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From: Mateusz Loskot (mateusz_at_[hidden])
Date: 2020-02-04 23:49:45

On Tue, 4 Feb 2020 at 16:11, deb via Boost <boost_at_[hidden]> wrote:
> Hi, I am a third year undergrad from IIT Bombay. I am interested in PROJECT
> 1: Image Processing Algorithms for BOOST.GIL .


> I have gone through the
> Getting started with Boost, Modular Boost Overview and Contributing page(on
> git repository for boost.gil) to get a fair idea of how Boost works.

Yup, great, that's what you need to get you going.

> I went over the boost Gil library looking for an implementation of FFT(Fast
> Fourier transform) but could not find one.
> Since it is listed as a suggested project topic for the GSoC 2020,
> I was hoping to implement it as part of my GSoC competency test.

Well, speaking as one of GIL development team members together
with Stefan, I agree with explanation posted by Stefan in
As a result of that consensus, I have just removed the FFT from
suggestions of the GSoC projects.

As Stefan explained, we would rather prefer to adapt third-party
implementations FFT for GIL which, presumably, would be hosted
as GIL extensions.

Although I have not given the FFT for GIL much consideration yet myself,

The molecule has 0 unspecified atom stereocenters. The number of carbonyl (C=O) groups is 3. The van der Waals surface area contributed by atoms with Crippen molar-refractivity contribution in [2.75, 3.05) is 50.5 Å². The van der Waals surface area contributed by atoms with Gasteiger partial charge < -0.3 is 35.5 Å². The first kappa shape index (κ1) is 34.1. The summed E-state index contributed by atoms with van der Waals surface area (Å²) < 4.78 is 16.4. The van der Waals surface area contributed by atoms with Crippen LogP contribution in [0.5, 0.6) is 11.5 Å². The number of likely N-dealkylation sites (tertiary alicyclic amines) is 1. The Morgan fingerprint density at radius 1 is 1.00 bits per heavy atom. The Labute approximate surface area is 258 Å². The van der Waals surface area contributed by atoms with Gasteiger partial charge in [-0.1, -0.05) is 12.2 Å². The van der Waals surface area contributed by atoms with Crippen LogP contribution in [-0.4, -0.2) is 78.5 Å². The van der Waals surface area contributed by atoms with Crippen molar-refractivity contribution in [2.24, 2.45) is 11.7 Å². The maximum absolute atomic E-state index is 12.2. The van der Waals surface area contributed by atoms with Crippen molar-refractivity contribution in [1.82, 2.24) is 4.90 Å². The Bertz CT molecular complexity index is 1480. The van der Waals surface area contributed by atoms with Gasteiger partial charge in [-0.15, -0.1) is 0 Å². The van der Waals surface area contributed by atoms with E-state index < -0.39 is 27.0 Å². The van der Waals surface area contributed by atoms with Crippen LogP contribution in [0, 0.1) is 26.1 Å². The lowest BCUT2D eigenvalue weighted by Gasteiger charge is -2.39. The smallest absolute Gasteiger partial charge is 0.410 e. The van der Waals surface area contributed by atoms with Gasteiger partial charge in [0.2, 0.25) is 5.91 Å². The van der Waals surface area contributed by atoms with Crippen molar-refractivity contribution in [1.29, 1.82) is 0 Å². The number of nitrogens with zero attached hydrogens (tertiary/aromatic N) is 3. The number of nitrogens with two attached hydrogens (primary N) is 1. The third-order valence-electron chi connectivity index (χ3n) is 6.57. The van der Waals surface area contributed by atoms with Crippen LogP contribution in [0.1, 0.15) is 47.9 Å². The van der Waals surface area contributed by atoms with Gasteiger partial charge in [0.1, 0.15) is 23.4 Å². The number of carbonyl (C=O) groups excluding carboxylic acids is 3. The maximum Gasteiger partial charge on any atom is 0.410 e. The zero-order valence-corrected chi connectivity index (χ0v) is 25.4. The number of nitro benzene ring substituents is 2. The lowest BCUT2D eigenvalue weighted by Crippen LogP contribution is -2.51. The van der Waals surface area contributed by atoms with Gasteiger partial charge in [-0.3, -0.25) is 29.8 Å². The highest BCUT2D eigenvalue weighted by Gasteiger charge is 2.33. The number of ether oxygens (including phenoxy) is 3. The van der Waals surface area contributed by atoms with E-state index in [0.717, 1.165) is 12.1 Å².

I, personally, think there is room in GIL for an extension with a classic
and not necessarily high-performance/optimal implementation of FFT
that would several purposes as:
- a proof of concept
- educational examples
- test stub exercising interface adapting an FFT implementation

The FFT adapter interface itself has never been discussed, AFAIK,
so any input is welcome here or on
However, such discussions and contribution of implementation
is likely beyond the scope of a GSoC project.

> I have a few questions though:-
> a. Should I try and implement 1D-DFT(using FFT) independent from 2D-DFT
> (which is the more popular among image processing algorithms) ?

I think this is answered by Stefan and myself above .

> b. Should I submit the above mentioned algorithms as separate PRs or as a
> single one?

Generally, it's a good idea to submit one PR per one functional feature.

> I am choosing FFT over other topics since it is an essential part of many
> image processing algorithms like Wiener filters, tomographic reconstructions
> etc. I have worked with image processing algorithms before on college
> projects and I think that I will be able to pull it off as a GSoC competency
> test.

The aim of the test is to show minimum required fluency in C++
and the subject Boost library, while a complete implementation
of an algorithm takes much more and is not what the GSoC
competency test is asking for.

As I have already mentioned to one of the other students keen in GIL,
a complete feature takes more than 100 lines of C++ code
of an algorithm implementation. It requires tests and docs.

BTW, during last year GSoC we did not quite succeeded as I planned
w.r.t. the docs especially and the tests could cover more too.
So, I'd expect we are going to raise the bar a bit higher this year :-)

Please, don't feel discouraged, just take it as a warning to avoid
overestimation of the work capacity required, as Stefan mentioned.
It's better to aim for less, a simpler task, but deliver it with
a complete excellent solution on time.

Best regards,

Mateusz Loskot,

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